This huge and wondrous bewildering brilliant horrible world

world in your hands

 

 
——–

 
You don’t appreciate the chaos and absurdity of life on this planet.

 

 

You don’t understand irony, or ethnicity, or eccentricity, or poetry, or the simple joy of being a regular at the diner on your block.

 

 

I love that.

 

You don’t drink coffee or alcohol. You don’t over eat. You don’t cry when you’re alone. You don’t understand sarcasm. You plod through life in a neat, colorless, caffeine free, dairy free, conflict free way.

I’m bold and angry and tortured and tremendous and I notice when someone has changed their hair part, or when someone is wearing two very distinctly different shades of black or when someone changes the natural temperament of their voice on the phone.

I don’t give out empty praise.

I’m not complacent or well-adjusted.

I can’t spend fifteen minutes breathing and stretching and getting in touch with myself.

I can’t spend three minutes finishing an article.

I check my answering machine nine times every day and I can’t sleep at night because I feel that there is so much to do and fix and change in the world, and I wonder every day if I am making a difference and if I will ever express the greatness within me, or if I will remain forever paralyzed by muddled madness inside my head.

 

 

I’ve wept on every birthday I’ve ever had because life is huge and fleeting and I hate certain people and certain shoes and I feel that life is terribly unfair and sometimes beautiful and wonderful and extraordinary but also numbing and horrifying and insurmountable and I hate myself a lot of the time.

 

 

The rest of the time I adore myself and I adore my life in this city and in this world we live in.

 

This huge and wondrous, bewildering, brilliant, horrible world.

 

 

hugh adventure to adventure 

 

=

Jessica, from Kissing Jessica Stein

——–

 

 

 

Well.

 

 

I love this monologue pulled from Kissing Jessica Stein.

 

 

I love that it sounds like she is a disaster … but it really reflects the complexity of any and all of us.

 

 

What do I mean?

 

 

I believe that within each of us resides a kaleidoscope of fragmented pieces of different people and feelings and likes & dislikes.

 

 

And all of these things swirl around viewing the world from a variety of perspectives.

 

me hot messme hot mess 2All of which tends to end up muddling things in our heads and make us question whether we are being the best we can be.

 

 

And if we question whether we are at our best then we certainly question whether we are making a difference.

 

 

Yeah.

 

 

 

There is an inextricable link between those two things.

 

 

Yeah.

 

 

We don’t make that connection enough.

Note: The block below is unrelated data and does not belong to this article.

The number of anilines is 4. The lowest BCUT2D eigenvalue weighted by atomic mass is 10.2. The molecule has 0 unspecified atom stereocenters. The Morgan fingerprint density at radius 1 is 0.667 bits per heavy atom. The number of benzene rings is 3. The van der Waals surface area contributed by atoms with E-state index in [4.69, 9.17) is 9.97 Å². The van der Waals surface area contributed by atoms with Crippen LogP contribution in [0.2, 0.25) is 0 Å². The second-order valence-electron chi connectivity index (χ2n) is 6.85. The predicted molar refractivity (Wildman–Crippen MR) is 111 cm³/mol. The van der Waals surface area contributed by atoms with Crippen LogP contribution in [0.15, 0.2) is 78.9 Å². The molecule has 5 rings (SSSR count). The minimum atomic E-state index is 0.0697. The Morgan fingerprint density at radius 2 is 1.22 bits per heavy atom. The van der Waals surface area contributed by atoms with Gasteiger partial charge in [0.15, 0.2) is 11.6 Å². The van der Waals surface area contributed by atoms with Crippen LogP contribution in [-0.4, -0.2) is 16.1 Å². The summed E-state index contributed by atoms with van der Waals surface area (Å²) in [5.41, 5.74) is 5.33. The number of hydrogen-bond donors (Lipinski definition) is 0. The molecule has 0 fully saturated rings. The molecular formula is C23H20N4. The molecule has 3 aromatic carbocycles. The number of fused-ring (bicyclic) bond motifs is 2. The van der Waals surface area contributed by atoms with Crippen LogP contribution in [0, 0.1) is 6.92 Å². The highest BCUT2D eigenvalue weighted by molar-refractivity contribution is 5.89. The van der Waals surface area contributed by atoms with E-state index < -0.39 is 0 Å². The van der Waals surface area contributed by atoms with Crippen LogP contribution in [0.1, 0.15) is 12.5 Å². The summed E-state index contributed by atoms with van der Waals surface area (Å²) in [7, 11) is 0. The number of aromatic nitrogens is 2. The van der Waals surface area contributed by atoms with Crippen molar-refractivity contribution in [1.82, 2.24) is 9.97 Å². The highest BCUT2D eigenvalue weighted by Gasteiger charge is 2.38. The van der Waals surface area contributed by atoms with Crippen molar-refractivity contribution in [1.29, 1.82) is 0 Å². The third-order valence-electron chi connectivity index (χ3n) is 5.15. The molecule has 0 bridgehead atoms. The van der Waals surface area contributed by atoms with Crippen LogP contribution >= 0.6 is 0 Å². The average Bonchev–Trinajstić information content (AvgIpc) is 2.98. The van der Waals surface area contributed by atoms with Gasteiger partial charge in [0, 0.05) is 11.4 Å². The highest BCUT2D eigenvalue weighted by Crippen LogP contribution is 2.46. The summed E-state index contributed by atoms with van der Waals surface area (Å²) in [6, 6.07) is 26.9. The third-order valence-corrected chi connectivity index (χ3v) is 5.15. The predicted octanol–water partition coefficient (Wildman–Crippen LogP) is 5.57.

And maybe that is why the world is so brilliant … and bewildering.

 

 

Brilliant in that we can see the change that can, and could, be.

 

In us and in the world.

 

 

hope and agonyThat is called Hope.

 

 

 

 

Bewildering in that because aligning our ‘best’ to when we can actually make a difference <which is a moment that occurs significantly less often than you would imagine> is sometimes difficult to see and experience.

 

 

That creates something called Despair.

 

 

And therein lies the huge & wondrous & bewildering & brilliant & horribleness of the world … the constant tug of war between hope & despair.

 

 

That may sound extreme … if not poetic and possibly even too philosophical … but if you think about it … our moments in life are far too often simply defined by feelings of hope <for something better> or despair <that the moment wasn’t the best it could, or should, have been … and maybe it never will be>.

 

 

I tried to think of an example of the constant tug between the bewildering & brilliance … that almost irreconcilable angst of hope clashing with despair … and then I found this:

 

——-

bookmad:

do you ever just think about how shitty you are compared to other writers and give up hope?

Step 1.

Go on goodreads

=

Step 1.

Look up any book you think is worthy of 5 stars, look at the break down of the star rating.

Someone, somewhere thought that book was a 1 star.

=

Step 2.

Now go to a book you rate as 1 star.

Again go to the break down… I bet someone has rated it 5 star worthy.

=

Step 3.

hard to planyou are more

Stop being so hard on yourself.

Someone will love what you’ve written.

Yes, it’s important to be proud of what you’re doing, but I guarantee you are being too hard on yourself.

——-

 

 

 

Lastly.

 

 

To be clear.

 

 

 

The huge and wondrous and horrible bewildering brilliant thing is not really the world. It is us. It is our heads.

 

 

 

We each hold a desire to be huge & wondrous & as brilliant as we can be.

 

 

And in feeling that we naturally get tugged between hope & despair … all the while residing in the infiniteness of a relatively indifferent world chuckling at our attempts.

 

 

 

We long for something big.

 

That is simply being human.

 

And yet most of us are taught day after day after day to collect wood and do tasks.

 

—–

If you want to build a ship, don’t drum up people to collect wood and don’t assign them tasks and work, but rather teach them to long for the endless immensity of the sea.

=

Antoine de Saint-Exupery

—–

 

 

Most of us long for the immensity of the sea.

 

 

And by doing so … life can often be bewildering and we can often look like a disaster.

 

disastersave yourself

Oh.

 

And there will never be a lack of people ready to point out that disaster.

 

Ignore them.

 

 

Just appreciate the irony, the absurdity, the chaos, the huge & brilliance & wondrous aspects of the world.

 

 

Adore it and embrace it.

 

 

 

You will not only be a little calmer about shit but you most likely will not actually be a disaster.

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Written by Bruce